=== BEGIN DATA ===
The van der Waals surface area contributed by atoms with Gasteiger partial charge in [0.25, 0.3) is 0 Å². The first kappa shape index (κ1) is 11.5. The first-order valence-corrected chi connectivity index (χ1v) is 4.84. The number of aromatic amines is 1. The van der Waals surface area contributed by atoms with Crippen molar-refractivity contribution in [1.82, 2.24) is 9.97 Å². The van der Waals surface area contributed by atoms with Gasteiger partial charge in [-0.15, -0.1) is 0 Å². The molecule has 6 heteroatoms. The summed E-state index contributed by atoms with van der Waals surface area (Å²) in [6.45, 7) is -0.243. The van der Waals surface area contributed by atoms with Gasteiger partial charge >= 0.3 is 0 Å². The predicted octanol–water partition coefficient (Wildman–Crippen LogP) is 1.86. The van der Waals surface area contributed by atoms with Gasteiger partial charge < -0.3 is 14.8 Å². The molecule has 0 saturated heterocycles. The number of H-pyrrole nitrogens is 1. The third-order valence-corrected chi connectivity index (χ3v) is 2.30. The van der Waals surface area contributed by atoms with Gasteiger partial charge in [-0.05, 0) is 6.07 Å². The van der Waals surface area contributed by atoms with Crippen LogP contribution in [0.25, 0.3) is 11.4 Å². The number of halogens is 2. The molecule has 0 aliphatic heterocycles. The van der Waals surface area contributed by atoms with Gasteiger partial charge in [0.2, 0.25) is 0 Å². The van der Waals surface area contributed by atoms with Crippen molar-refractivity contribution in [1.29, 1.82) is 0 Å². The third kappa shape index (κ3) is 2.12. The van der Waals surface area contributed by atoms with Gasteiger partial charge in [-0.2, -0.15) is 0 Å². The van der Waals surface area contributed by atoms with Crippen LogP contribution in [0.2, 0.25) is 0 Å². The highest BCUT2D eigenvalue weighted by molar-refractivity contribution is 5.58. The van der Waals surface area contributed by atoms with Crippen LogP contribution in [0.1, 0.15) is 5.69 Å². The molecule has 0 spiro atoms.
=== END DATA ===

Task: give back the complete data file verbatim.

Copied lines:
The van der Waals surface area contributed by atoms with Gasteiger partial charge in [0.25, 0.3) is 0 Å². The first kappa shape index (κ1) is 11.5. The first-order valence-corrected chi connectivity index (χ1v) is 4.84. The number of aromatic amines is 1. The van der Waals surface area contributed by atoms with Crippen molar-refractivity contribution in [1.82, 2.24) is 9.97 Å². The van der Waals surface area contributed by atoms with Gasteiger partial charge in [-0.15, -0.1) is 0 Å². The molecule has 6 heteroatoms. The summed E-state index contributed by atoms with van der Waals surface area (Å²) in [6.45, 7) is -0.243. The van der Waals surface area contributed by atoms with Gasteiger partial charge >= 0.3 is 0 Å². The predicted octanol–water partition coefficient (Wildman–Crippen LogP) is 1.86. The van der Waals surface area contributed by atoms with Gasteiger partial charge < -0.3 is 14.8 Å². The molecule has 0 saturated heterocycles. The number of H-pyrrole nitrogens is 1. The third-order valence-corrected chi connectivity index (χ3v) is 2.30. The van der Waals surface area contributed by atoms with Gasteiger partial charge in [-0.05, 0) is 6.07 Å². The van der Waals surface area contributed by atoms with Crippen LogP contribution in [0.25, 0.3) is 11.4 Å². The number of halogens is 2. The molecule has 0 aliphatic heterocycles. The van der Waals surface area contributed by atoms with Gasteiger partial charge in [0.2, 0.25) is 0 Å². The van der Waals surface area contributed by atoms with Crippen molar-refractivity contribution in [1.29, 1.82) is 0 Å². The third kappa shape index (κ3) is 2.12. The van der Waals surface area contributed by atoms with Gasteiger partial charge in [-0.2, -0.15) is 0 Å². The van der Waals surface area contributed by atoms with Crippen LogP contribution in [0.2, 0.25) is 0 Å². The highest BCUT2D eigenvalue weighted by molar-refractivity contribution is 5.58. The van der Waals surface area contributed by atoms with Crippen LogP contribution in [0.1, 0.15) is 5.69 Å². The molecule has 0 spiro atoms.